For example, Sue’s residential home exists for children who have been abused, and her team aims to provide a care environment for the children to heal, develop resilience and grow. Keeping this in mind helps Sue stay focused on caring for the children’s psychosocial well-being. She is less likely to see the child’s academic progress as her key responsibility in the home.
Organisations must also find concrete ways to evaluate their impact. This goes towards identifying pitfalls and allowing employees to celebrate their successes and milestones. Imagine the joy that Sue would feel if the home can, with time, identify a reduction in anger outbursts or trauma symptoms in the children.
Therefore, organisations need to ask themselves, from time to time, the following critical questions: Who is the organisation serving? Is it clear to all staff who their key service users are? Are staff aware of the impact that the organisation aims to create? Is the impact achievable, clear and measurable?
ESTIMATING MANPOWER RESOURCES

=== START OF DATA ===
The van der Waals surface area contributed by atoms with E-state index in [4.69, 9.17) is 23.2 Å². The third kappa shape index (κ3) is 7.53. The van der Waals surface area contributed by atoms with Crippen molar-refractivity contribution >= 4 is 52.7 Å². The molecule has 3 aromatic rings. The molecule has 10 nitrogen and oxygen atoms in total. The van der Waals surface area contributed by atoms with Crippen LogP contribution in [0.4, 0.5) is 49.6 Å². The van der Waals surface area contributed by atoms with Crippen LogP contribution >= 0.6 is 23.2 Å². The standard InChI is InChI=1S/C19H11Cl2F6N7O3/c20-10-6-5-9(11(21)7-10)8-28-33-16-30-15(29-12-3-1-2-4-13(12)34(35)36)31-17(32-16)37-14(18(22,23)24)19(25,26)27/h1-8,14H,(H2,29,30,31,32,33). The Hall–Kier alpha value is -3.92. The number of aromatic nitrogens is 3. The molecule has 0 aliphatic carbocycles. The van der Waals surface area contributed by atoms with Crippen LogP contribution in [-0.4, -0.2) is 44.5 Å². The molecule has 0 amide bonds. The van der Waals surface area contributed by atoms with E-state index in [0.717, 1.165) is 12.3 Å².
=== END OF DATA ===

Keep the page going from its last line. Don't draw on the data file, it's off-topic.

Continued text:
Katijah knows that her team is suffering from burnout. However, she isn’t sure where to begin to gauge if her team has enough resources to make the impact they hope to achieve.
If she can accurately estimate her team’s workload capacity, she would be able to better articulate the manpower requirements her projects and programmes need. She would also be better able to advocate for fairer resource allocation with her senior management and funders.
After all, an organisation that aims to do too much with too little will wind up with frustrated employees and service users.
Organisations should thus ask themselves questions like: What are the key work activities required of a social service professional and how many hours are needed to fulfil each activity? How much full-time headcount will be required to fulfil daily activities and achieve desired outcomes?